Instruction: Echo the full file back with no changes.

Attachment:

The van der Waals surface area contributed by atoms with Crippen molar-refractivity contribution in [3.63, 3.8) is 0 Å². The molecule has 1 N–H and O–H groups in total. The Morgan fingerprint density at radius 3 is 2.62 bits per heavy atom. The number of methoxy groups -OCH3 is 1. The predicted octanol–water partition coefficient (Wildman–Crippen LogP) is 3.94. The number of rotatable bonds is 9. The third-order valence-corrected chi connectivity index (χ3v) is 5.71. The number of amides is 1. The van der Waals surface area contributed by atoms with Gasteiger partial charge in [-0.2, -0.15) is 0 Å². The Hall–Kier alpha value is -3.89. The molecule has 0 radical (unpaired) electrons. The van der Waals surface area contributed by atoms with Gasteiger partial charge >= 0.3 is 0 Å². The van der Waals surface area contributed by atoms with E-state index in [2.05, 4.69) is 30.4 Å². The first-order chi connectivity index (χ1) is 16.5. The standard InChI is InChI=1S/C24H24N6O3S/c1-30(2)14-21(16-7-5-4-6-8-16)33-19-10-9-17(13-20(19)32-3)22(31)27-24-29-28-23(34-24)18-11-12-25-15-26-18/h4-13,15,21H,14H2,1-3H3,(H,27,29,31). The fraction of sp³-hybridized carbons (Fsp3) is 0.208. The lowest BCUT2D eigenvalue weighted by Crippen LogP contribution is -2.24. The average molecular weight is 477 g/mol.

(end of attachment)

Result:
The van der Waals surface area contributed by atoms with Crippen molar-refractivity contribution in [3.63, 3.8) is 0 Å². The molecule has 1 N–H and O–H groups in total. The Morgan fingerprint density at radius 3 is 2.62 bits per heavy atom. The number of methoxy groups -OCH3 is 1. The predicted octanol–water partition coefficient (Wildman–Crippen LogP) is 3.94. The number of rotatable bonds is 9. The third-order valence-corrected chi connectivity index (χ3v) is 5.71. The number of amides is 1. The van der Waals surface area contributed by atoms with Gasteiger partial charge in [-0.2, -0.15) is 0 Å². The Hall–Kier alpha value is -3.89. The molecule has 0 radical (unpaired) electrons. The van der Waals surface area contributed by atoms with Gasteiger partial charge >= 0.3 is 0 Å². The van der Waals surface area contributed by atoms with E-state index in [2.05, 4.69) is 30.4 Å². The first-order chi connectivity index (χ1) is 16.5. The standard InChI is InChI=1S/C24H24N6O3S/c1-30(2)14-21(16-7-5-4-6-8-16)33-19-10-9-17(13-20(19)32-3)22(31)27-24-29-28-23(34-24)18-11-12-25-15-26-18/h4-13,15,21H,14H2,1-3H3,(H,27,29,31). The fraction of sp³-hybridized carbons (Fsp3) is 0.208. The lowest BCUT2D eigenvalue weighted by Crippen LogP contribution is -2.24. The average molecular weight is 477 g/mol.